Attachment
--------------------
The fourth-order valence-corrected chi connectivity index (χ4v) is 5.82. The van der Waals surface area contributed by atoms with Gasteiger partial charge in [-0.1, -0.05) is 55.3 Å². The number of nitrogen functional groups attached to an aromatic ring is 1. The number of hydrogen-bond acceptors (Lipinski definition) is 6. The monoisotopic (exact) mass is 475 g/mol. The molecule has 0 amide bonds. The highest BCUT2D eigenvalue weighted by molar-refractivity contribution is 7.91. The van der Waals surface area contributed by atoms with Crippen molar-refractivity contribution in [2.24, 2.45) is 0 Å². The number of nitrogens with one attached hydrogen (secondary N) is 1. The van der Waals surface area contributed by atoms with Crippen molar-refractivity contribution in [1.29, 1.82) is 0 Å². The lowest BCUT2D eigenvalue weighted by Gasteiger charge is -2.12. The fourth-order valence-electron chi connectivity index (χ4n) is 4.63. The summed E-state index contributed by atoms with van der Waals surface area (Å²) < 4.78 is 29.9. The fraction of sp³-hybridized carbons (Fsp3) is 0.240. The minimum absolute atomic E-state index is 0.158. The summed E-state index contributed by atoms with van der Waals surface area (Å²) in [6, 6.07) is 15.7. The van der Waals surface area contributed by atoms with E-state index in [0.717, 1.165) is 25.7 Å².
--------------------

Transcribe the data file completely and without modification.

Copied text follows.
The fourth-order valence-corrected chi connectivity index (χ4v) is 5.82. The van der Waals surface area contributed by atoms with Gasteiger partial charge in [-0.1, -0.05) is 55.3 Å². The number of nitrogen functional groups attached to an aromatic ring is 1. The number of hydrogen-bond acceptors (Lipinski definition) is 6. The monoisotopic (exact) mass is 475 g/mol. The molecule has 0 amide bonds. The highest BCUT2D eigenvalue weighted by molar-refractivity contribution is 7.91. The van der Waals surface area contributed by atoms with Crippen molar-refractivity contribution in [2.24, 2.45) is 0 Å². The number of nitrogens with one attached hydrogen (secondary N) is 1. The van der Waals surface area contributed by atoms with Crippen molar-refractivity contribution in [1.29, 1.82) is 0 Å². The lowest BCUT2D eigenvalue weighted by Gasteiger charge is -2.12. The fourth-order valence-electron chi connectivity index (χ4n) is 4.63. The summed E-state index contributed by atoms with van der Waals surface area (Å²) < 4.78 is 29.9. The fraction of sp³-hybridized carbons (Fsp3) is 0.240. The minimum absolute atomic E-state index is 0.158. The summed E-state index contributed by atoms with van der Waals surface area (Å²) in [6, 6.07) is 15.7. The van der Waals surface area contributed by atoms with E-state index in [0.717, 1.165) is 25.7 Å².